Dwight Ingle, the distinguished professor of physiology at the University of Chicago and former editor of Perspectives in Biology and Medicine, once referred to such claims as the fallacy of obscurantism:

It is argued that because no race is homogeneous and because the word “race” cannot be clearly defined, the word should be dropped from our vocabulary. Therefore, problems relating to the biology of race do not exist and should not be debated or investigated. Those who oppose the study of biological differences among races do not hesitate to study environmental causes of racial problems, or to recommend social actions based on racial identity rather than individuality. It is argued that “race” is a social concept, but even if this conclusion is accepted, there is no logical reason why groups defined in social terms cannot be studied for biological correlates of social differences.

Credible research findings across the full spectrum of the behav­ioral and life sciences fail to corroborate the claim that race is bio­logically insignificant. (It should be noted that a great deal of this evidence has turned up in new genetic technologies in the wake of the human genome findings.) Typically, an egalitarian critic will erect a straw-man argument — claiming there are no “pure races” or “absolute racial types” — hence taking a flying leap in logic to assert that race is, therefore, invalid. The argument that racial intermediates or interracial hybrids, what physical anthropologist Carleton S. Coon referred to as “clines,” demonstrate that race is a meaningless category simply fails to hold up under sustained empirical and logical scrutiny. One could easily recognize differences between distinct European physical traits in Caucasians — native descendants of Nordic Scandinavian countries — and the physical characteristics of other geographical populations in Africa, Asia, or Australia, most notably the Australian aborigine, native Nigerian, or East Asian in the Pacific Rim. Even though interracial crossings can yield mixed-race hybrids that in subsequent generations can often transcend these more racially distinct groups, the argument that absolute definitive racial types are necessary to establish the reality of race is, by any reasonable measure, a straw-man fallacy. In terms of population comparisons, statistical averages and gene frequencies in measured traits — from blood type and stature to personality, tempera­ment, and IQ — are reliable indicators of racial differences.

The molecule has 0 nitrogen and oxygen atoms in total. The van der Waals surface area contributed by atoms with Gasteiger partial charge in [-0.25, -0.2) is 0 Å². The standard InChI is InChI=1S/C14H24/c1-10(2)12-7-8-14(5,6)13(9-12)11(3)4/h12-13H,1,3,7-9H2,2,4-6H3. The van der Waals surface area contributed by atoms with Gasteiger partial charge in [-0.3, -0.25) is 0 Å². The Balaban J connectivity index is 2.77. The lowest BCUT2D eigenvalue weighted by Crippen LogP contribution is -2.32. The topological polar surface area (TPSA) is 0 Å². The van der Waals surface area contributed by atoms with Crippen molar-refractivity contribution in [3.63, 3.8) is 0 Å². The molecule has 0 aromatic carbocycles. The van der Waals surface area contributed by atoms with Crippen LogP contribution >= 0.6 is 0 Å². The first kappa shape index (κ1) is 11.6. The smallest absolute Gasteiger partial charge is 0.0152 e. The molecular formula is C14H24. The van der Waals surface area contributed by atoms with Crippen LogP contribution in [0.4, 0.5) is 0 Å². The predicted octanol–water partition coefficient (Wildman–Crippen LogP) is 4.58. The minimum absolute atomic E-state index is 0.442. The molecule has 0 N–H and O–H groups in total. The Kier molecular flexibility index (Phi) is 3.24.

Biological Foundations of Race

In his textbook, Principles of Human Genetics, the eminent University of California geneticist Curt Stern explains in lucid detail the genetics of race: “A race, then, is a group of individuals whose corporate genic content, called the gene pool, differs from that of other groups.” Races are in essence gene pools or breeding populations. On one level, racial variation reflects differences in allelic frequencies in ancestral populations. One explicit example of this is the racial distribution of the ABO blood group types, which the geneticist William Boyd pinpointed in his influential 1950 study. A. E. Mourant notes, “The outstanding feature of the blood group distribution in Negroes is the extremely high frequency of the Rh chromosome cDe (R°), which is consistently about 60 per cent or more as compared with about z per cent in Europeans and seldom, if ever, above 15 per cent in any non-Negro population except the Negritos of Malaya.” Stanley M. Garn puts the racial distribution of blood groups into perspective:

For many centuries the possibility of transfusing blood has appealed to surgeons. Great numbers of men die from loss of blood following accidents or battle. Patients expired during and following operations, patients who could have been saved by blood transfusion. But until 1900 transfusions were impractical: too often they ended in shock and death. Somehow blood just didn’t mix.

Arthur Jensen provides a summary of the meaning of race, explaining the genetics of racial variation, in his detailed analysis of the causes of population differences in The g Factor.

Racial differences are a product of the evolutionary process working on the human genome, which consists of about 100,000 polymorphic genes (that is, genes that contribute to genetic variation among members of a species) located in the twenty-three pairs of chromosomes that exist in every cell of the human body. The genes, each with its own locus (position) on a particular chromosome, contain all of the chemical information needed to create an organism. In addition to the polymorphic genes, there are also a great many other genes that are not polymorphic (that is, are the same in all indi­viduals in the species) and hence do not contribute to the normal range of human variation.